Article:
Finally, I was bummed to see that there is still so much disagreement in terms of definitions of giftedness. While it can and has been argued that such a diversity of definitions is acceptable, I agree with the authors that it is not. The psychological research clearly points to a developmental way of thinking about high ability, and there ought to be some sort of unity in terms of how schools align their practices with the latest scientific findings. In fact, the only thing all schools do seem to agree on is that giftedness is a fixed phenomenon-- because no schools explicitly include provisions to constantly re-test all students (those who made the cut as well as those who didn't). Unfortunately, this is the opposite of what the latest research shows about the malleability and constant ongoing development of different areas of expertise.
The authors end their article with six implications for school psychologists who work with gifted students. I think their suggestions are very sensible and I really hope school psychologists take note of them:
Gifted assessment should be a recurring phenomena, not a one-shot event; some students not identified as gifted at an early age later develop the gifts and talents to make major contributions in innumerable fields, and some young students identified at an early age as gifted, for any number of reasons, fall off of a trajectory of academic excellence.
Gifted assessment should be multidimensional and multifaceted; school psychologists can play a more central role in gifted identification by conducting a comprehensive assessment which includes measuring not only general ability, but also specific abilities, motivation, interest, task commitment, and psychosocial variables known to impact academic success. A recent report by the National Science Board, "Preparing the Next Generation of STEM Innovators: Identifying and Developing Our Nation’s Human Capital", specifically recommends that educators need to identify all types of talents and nurture potential in all students, including high ability students. This is clearly an important, new opportunity for school psychologists to assume a key leadership role.
School psychologists should advocate for any high ability student who demonstrates uncanny ability or potential to make a mark in an academic field, even if their IQ score falls below the school district’s cut-score; there is no single right answer for what IQ threshold or percentage of students should be identified as gifted, and the numbers can change depending upon changing criteria of academic excellence and available resources.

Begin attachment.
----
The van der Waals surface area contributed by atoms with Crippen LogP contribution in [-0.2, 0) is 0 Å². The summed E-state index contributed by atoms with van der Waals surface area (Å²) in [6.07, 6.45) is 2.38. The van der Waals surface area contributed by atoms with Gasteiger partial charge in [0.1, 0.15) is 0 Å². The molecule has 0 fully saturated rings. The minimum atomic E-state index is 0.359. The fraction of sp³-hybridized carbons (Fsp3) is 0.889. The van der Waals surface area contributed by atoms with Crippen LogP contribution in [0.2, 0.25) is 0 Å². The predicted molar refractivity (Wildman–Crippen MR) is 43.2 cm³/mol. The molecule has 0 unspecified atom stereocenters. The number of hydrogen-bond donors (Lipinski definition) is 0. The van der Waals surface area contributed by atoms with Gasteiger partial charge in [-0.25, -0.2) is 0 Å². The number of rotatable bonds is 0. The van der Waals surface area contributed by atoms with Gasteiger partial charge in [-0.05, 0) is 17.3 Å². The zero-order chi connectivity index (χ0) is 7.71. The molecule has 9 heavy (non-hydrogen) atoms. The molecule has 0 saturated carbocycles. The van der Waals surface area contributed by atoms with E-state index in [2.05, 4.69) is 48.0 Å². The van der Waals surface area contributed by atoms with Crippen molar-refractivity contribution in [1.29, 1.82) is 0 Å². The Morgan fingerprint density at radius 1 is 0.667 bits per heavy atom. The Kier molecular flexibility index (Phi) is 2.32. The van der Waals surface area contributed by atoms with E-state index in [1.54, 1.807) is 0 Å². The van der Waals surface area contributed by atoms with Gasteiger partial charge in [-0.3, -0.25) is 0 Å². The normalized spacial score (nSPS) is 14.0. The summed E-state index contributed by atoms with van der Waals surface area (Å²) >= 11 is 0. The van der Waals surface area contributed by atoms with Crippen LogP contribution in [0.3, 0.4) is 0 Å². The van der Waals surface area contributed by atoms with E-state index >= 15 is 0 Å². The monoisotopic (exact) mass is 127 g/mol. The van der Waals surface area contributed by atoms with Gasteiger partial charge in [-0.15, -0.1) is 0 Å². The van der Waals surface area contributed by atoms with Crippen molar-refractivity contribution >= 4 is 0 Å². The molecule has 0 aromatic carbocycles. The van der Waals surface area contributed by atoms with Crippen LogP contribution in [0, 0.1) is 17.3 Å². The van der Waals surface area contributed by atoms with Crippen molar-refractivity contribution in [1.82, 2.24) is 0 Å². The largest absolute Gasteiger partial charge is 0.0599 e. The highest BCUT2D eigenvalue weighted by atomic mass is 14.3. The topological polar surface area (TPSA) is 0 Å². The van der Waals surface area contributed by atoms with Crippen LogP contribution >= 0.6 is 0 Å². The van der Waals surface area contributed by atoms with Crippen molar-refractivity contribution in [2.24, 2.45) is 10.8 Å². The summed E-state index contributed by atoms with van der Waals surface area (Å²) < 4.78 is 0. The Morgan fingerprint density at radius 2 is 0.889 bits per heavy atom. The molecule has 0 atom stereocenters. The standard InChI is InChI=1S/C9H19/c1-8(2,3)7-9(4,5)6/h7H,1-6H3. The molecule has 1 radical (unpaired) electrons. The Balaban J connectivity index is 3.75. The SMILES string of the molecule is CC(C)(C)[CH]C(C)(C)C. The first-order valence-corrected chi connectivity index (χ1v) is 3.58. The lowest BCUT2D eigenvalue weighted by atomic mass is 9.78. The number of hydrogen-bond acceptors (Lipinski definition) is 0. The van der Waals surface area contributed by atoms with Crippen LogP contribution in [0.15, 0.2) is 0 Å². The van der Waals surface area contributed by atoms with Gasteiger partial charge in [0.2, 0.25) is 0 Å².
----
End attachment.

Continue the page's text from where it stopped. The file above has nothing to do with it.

School psychologists should monitor the academic progress of students identified as gifted. Many factors play a role at every stage of the talent development process, and any number of things in a gifted student’s life can either enhance or deter the actualization of their potential. The Council of Exceptional Children – The Association for the Gifted recently released a position statement advocating use of growth models for gifted students. To take advantage of this opportunity, school psychologists will need to become familiar with the talent development and expertise literatures (e.g., Ericsson, 1996; Feldman, 2003; Lubinski, 2010; Subotnik, 2003) so that they can design empirically-supported progress monitoring protocols, and effectively identify opportunities and experiences that promote a high ability student’s path toward excellence and making a mark in society.
School psychologists can play a key role in advocating for high ability students who often are not identified or served by gifted programs in the schools–students of color, students from financially disadvantaged families, students from families where English is not the primary language spoken in the home, and students from rural communities. All too often, marginalized groups of students with uncanny potential to excel are neither identified nor served in gifted programs. The Thomas B. Fordham Institute published a report exploring the impact of the No Child Left Behind legislation on gifted students. The report, High Achieving Students in an Era of No Child Left Behind concluded that while the nation’s lowest performing students have made relatively steady academic gains in reading and math between 2000 - 2007, those students performing at or above the 90th percentile appear to have evidenced minimal gains, and that the excellence gaps have widened among different racial groups and students of high and low socio-economic status.
Hopefully ten years from now, there will be greater changes in gifted education than there have been in the past ten years. These issues are important, and must be taken into consideration if we want to develop excellence.
© 2011 by Scott Barry Kaufman.